Economic catastrophe usually brings social protest and demands for change—or at least it's supposed to. But when Thomas Frank set out in 2009 to look for expressions of American discontent, all he could find were loud demands that the economic system be made even harsher on the recession's victims and that society's traditional winners receive even grander prizes. The American Right, which had seemed moribund after the election of 2008, was strangely reinvigorated by the arrival of hard times. The Tea Party movement demanded not that we question the failed system but that we reaffirm our commitment to it. Republicans in Congress embarked on a bold strategy of total opposition to the liberal state. And TV phenom Glenn Be qck demonstrated the commercial potential of heroic paranoia and the purest libertarian economics.
In Pity the Billionaire, Frank, the great chronicler of American paradox, examines the peculiar mechanism by which dire economic circumstances have delivered wildly unexpected political results. Using firsthand reporting, a deep knowledge of the American Right, and a wicked sense of humor, he gives us the first full diagnosis of the cultural malady that has transformed collapse into profit, reconceived the Founding Fathers as heroes from an Ayn Rand novel, and enlisted the powerless in a fan club for the prosperous. The understanding Frank reaches is at once startling, original, and profound.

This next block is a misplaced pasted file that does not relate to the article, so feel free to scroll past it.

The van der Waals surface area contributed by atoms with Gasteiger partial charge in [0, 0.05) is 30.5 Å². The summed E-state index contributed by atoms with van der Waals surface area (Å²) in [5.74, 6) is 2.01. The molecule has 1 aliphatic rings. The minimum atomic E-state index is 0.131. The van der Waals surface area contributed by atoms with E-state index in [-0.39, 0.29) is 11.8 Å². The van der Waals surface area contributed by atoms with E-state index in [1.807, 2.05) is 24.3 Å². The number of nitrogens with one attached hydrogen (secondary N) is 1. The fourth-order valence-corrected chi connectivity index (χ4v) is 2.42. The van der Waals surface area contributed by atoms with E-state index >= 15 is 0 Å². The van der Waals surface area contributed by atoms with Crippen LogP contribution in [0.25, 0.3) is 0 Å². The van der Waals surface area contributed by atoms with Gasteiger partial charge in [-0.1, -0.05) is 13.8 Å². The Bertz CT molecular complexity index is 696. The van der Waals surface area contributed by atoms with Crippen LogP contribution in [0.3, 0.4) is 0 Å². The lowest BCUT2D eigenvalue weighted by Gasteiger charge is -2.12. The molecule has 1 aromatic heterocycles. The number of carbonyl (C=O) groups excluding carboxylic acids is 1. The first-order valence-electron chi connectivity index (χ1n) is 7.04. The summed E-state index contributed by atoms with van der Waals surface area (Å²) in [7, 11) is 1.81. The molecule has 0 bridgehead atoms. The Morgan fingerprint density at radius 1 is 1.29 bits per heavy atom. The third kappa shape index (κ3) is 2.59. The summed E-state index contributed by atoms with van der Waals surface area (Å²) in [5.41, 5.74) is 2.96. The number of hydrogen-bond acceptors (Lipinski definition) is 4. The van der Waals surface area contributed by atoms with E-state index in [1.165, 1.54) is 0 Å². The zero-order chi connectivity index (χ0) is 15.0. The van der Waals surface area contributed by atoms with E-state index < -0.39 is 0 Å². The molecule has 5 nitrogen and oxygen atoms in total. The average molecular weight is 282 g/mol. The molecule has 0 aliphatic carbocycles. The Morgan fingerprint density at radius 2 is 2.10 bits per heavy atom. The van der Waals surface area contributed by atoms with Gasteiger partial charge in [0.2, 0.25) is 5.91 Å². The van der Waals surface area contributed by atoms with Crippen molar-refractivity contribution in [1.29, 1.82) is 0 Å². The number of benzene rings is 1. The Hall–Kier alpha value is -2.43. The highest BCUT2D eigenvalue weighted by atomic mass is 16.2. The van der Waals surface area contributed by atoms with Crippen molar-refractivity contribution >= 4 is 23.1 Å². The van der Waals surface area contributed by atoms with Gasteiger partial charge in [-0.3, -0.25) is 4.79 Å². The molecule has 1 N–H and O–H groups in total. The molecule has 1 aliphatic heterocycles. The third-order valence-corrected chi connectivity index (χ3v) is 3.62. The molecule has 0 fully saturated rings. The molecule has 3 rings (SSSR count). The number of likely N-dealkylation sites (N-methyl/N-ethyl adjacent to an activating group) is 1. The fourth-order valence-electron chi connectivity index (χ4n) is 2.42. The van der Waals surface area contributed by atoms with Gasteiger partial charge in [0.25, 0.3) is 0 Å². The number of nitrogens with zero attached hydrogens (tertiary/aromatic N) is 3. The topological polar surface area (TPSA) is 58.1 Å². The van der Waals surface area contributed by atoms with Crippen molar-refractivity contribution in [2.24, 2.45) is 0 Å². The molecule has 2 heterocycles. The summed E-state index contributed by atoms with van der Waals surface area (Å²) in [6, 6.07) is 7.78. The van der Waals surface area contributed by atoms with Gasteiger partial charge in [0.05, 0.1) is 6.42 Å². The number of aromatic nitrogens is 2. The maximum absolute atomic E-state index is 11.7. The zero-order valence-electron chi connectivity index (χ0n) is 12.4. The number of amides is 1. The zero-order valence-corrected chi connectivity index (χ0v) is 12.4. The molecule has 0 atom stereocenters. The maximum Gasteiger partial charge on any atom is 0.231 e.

"No one fools Thomas Frank, who is the sharpest, funniest, most intellectually voracious political commentator on the scene. In Pity
the Billionaire he has written a brilliant expose of the most breath-taking ruse in American political history: how the right turned the biggest capitalist breakdown since 1929 into an opportunity for themselves."
— Barbara Ehrenreich
"Tom Frank has the Tea Parties in his sights! Brisk and searing and deeply informed by the lessons of history (shocking notion!), Frank's latest guide for the perplexed is nothing less than a precious gift to us. Read it, and finally—You. Will. Understand."
— Rick Perlstein
"Thomas Frank has crossed the Styx and returned to sing of the tortured, tormented souls of the Tea Party and their sufferings in the Socialist America they have conjured from thin air. This he does with grace, style and humor, which not all of his subjects share. Be glad that in this election year you can read Pity
the Billionaire instead of turning on the television or the radio or your computer. Pity the Billionaire? Hell. Pity us all."
— James K. Galbraith